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I recently accepted a job at a summer camp that is one of the finest in the state. I joined on as part of the aquatics staff even though im not a BSA life guard. i am going to be taking a course at the YMCA even though i dont have to

since this is my first year as staff, what do you think i should bring, do, and any tips to make my 1st year a great one?

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Congratulations! You won't find another job better than camp staff in your entire life.


These are in no particular order of importance...


First, aggressively pursue BSA Lifeguard certification. That will be a major help, both to you and your bosses. I don't know of any camp that doesn't give that training to its aquatics people during staff week, so you should be in good shape.


Second, chat up some experienced staff members before you go about camp "necessities." It really differs from camp to camp. When I worked on staff at a mid-Atlantic camp, we had electricity in our tents, and everyone brought fans, radios, etc. Other camps put everyone in dormitory-style bunkhouses, so there may be less space to store your stuff. Bring a footlocker and a big duffel bag (Army surplus-style), and you should be set. One caveat: Extra shampoo, soap, deodorant and laundry detergent (even if it's provided) are essentials.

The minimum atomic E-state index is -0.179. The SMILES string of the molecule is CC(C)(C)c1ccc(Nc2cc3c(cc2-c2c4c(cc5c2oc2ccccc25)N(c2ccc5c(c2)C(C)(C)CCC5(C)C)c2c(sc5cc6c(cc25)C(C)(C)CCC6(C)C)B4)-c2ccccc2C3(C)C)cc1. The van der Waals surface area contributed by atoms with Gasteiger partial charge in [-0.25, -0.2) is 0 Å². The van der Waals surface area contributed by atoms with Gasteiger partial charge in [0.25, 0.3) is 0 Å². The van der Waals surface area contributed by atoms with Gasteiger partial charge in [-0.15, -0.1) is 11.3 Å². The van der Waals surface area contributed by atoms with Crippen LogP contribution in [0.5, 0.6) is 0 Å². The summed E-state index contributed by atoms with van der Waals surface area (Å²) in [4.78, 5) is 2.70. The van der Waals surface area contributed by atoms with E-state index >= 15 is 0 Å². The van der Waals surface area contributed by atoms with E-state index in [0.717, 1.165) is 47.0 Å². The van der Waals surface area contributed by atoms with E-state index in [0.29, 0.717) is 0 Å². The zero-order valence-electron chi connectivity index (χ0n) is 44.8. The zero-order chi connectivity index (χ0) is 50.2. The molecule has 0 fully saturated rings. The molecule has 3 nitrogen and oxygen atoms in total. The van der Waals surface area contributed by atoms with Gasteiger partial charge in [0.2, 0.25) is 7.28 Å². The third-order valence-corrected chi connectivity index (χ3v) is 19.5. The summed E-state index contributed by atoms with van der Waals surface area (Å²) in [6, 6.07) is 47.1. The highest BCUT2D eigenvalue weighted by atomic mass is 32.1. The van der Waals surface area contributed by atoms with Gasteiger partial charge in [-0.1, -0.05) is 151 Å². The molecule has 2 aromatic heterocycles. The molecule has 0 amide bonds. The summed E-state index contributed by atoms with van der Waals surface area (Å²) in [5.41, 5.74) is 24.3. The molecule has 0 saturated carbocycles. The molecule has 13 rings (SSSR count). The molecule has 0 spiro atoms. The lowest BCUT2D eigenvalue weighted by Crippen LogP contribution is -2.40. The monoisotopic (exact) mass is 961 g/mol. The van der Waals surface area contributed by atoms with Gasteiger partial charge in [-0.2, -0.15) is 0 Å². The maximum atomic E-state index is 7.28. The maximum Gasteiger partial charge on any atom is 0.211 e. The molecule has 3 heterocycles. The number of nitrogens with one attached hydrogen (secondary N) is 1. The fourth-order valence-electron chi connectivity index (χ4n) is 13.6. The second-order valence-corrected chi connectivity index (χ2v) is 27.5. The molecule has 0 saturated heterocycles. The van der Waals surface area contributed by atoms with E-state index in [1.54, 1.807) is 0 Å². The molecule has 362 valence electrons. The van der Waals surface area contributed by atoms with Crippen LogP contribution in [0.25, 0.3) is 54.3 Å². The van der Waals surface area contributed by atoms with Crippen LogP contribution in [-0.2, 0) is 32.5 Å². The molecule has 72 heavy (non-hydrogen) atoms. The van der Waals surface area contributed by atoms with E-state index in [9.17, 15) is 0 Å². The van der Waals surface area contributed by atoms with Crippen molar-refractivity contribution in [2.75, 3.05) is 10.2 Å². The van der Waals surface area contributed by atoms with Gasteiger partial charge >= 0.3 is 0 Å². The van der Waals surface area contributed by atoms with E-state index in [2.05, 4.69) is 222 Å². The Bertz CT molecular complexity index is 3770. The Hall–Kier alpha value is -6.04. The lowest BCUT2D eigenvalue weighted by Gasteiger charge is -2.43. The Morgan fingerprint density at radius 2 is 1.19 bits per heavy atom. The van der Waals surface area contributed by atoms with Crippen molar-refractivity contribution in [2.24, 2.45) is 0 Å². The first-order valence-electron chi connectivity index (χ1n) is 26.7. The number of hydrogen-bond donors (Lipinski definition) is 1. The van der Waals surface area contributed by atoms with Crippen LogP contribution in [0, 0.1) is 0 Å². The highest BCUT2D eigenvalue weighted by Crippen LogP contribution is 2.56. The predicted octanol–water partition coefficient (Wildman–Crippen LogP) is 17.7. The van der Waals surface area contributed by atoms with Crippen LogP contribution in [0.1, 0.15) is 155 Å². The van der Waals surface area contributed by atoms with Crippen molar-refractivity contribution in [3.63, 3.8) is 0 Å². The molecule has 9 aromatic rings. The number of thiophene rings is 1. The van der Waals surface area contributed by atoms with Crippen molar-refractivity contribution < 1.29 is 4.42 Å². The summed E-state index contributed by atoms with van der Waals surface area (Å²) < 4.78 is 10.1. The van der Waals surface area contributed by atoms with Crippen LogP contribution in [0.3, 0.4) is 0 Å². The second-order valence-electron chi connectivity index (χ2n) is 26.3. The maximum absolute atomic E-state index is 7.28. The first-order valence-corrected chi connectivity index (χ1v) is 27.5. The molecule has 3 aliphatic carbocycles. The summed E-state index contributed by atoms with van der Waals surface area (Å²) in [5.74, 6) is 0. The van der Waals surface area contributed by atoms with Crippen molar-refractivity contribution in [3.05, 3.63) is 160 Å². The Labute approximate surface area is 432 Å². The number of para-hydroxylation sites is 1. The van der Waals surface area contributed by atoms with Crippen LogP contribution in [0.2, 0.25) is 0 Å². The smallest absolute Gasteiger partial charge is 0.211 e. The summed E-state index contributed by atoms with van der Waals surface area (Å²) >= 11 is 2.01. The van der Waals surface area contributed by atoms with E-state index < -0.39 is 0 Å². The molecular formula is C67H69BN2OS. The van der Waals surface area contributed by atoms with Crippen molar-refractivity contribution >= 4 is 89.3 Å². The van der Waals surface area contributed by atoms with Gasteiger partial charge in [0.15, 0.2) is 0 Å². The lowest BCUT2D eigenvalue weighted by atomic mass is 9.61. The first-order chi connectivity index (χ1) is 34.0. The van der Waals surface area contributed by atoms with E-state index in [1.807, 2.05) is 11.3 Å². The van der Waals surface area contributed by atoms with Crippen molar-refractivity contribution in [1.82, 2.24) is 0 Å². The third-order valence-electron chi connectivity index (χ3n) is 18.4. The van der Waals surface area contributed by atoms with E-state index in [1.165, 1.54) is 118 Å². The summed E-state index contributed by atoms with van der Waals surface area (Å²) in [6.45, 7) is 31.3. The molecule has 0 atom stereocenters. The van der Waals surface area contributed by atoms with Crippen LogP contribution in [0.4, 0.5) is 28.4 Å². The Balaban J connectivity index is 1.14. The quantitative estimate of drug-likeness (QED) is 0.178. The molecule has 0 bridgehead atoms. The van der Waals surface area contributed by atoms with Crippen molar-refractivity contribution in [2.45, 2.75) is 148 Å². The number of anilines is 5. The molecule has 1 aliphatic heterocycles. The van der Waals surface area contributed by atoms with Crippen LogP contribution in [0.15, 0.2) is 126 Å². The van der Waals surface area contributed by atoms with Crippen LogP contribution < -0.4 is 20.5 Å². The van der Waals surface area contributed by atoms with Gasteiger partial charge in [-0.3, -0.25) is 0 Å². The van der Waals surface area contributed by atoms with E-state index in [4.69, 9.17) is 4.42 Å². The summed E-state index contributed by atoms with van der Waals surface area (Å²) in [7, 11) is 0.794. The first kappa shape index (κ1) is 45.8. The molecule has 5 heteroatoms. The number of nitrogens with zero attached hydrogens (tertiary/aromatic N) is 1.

Third, consider that it's not just a job, it's also a home. Yeah, most of your waking hours will be spent at the pool or waterfront, leading songs at meals or tours of camp, etc. - but personal time & space is still a must So brainstorm a list of things you'd like to live with - not XBoxes or TVs, but some simple luxuries. My personal list always included a few favorite books (which I never had time to read) and a journal (which I never had time to write in, despite my best intentions). Consider playing cards, family photos, a Bible or other religious text.